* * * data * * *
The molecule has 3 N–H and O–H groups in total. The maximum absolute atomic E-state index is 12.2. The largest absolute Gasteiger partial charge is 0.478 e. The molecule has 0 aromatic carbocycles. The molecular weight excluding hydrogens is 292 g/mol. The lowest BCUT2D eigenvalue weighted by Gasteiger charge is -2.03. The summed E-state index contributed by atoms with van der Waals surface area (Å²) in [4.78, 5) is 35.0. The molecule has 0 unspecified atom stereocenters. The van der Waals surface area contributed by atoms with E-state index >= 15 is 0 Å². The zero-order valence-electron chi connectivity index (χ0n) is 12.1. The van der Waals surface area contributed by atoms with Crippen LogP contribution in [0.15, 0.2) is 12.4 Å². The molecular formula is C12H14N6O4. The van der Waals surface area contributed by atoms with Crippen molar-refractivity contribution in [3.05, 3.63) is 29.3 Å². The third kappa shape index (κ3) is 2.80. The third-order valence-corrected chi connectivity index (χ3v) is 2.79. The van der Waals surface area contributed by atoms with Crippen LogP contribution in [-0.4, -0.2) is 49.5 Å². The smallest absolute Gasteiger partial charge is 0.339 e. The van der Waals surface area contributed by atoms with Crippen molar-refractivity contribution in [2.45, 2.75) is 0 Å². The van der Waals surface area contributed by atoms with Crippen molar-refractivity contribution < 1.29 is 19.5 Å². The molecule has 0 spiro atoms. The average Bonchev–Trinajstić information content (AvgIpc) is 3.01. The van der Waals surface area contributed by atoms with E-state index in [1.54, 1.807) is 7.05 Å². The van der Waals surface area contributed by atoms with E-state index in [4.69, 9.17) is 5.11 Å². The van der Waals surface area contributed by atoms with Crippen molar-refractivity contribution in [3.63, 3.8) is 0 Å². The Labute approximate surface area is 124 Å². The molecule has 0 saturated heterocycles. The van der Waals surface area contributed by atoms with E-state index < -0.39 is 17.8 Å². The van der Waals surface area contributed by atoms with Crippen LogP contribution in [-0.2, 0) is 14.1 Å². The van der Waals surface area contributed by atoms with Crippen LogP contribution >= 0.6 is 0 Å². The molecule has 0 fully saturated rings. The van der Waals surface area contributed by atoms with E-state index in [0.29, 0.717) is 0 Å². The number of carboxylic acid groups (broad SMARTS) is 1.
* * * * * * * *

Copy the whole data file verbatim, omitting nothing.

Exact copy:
The molecule has 3 N–H and O–H groups in total. The maximum absolute atomic E-state index is 12.2. The largest absolute Gasteiger partial charge is 0.478 e. The molecule has 0 aromatic carbocycles. The molecular weight excluding hydrogens is 292 g/mol. The lowest BCUT2D eigenvalue weighted by Gasteiger charge is -2.03. The summed E-state index contributed by atoms with van der Waals surface area (Å²) in [4.78, 5) is 35.0. The molecule has 0 unspecified atom stereocenters. The van der Waals surface area contributed by atoms with E-state index >= 15 is 0 Å². The zero-order valence-electron chi connectivity index (χ0n) is 12.1. The van der Waals surface area contributed by atoms with Crippen LogP contribution in [0.15, 0.2) is 12.4 Å². The molecular formula is C12H14N6O4. The van der Waals surface area contributed by atoms with Crippen molar-refractivity contribution in [3.05, 3.63) is 29.3 Å². The third kappa shape index (κ3) is 2.80. The third-order valence-corrected chi connectivity index (χ3v) is 2.79. The van der Waals surface area contributed by atoms with Crippen LogP contribution in [-0.4, -0.2) is 49.5 Å². The smallest absolute Gasteiger partial charge is 0.339 e. The van der Waals surface area contributed by atoms with Crippen molar-refractivity contribution in [2.45, 2.75) is 0 Å². The van der Waals surface area contributed by atoms with Crippen molar-refractivity contribution < 1.29 is 19.5 Å². The molecule has 0 spiro atoms. The average Bonchev–Trinajstić information content (AvgIpc) is 3.01. The van der Waals surface area contributed by atoms with E-state index in [1.54, 1.807) is 7.05 Å². The van der Waals surface area contributed by atoms with E-state index in [4.69, 9.17) is 5.11 Å². The van der Waals surface area contributed by atoms with Crippen molar-refractivity contribution in [3.63, 3.8) is 0 Å². The Labute approximate surface area is 124 Å². The molecule has 0 saturated heterocycles. The van der Waals surface area contributed by atoms with E-state index < -0.39 is 17.8 Å². The van der Waals surface area contributed by atoms with Crippen LogP contribution in [-0.2, 0) is 14.1 Å². The van der Waals surface area contributed by atoms with Crippen LogP contribution >= 0.6 is 0 Å². The molecule has 0 fully saturated rings. The van der Waals surface area contributed by atoms with E-state index in [0.29, 0.717) is 0 Å². The number of carboxylic acid groups (broad SMARTS) is 1.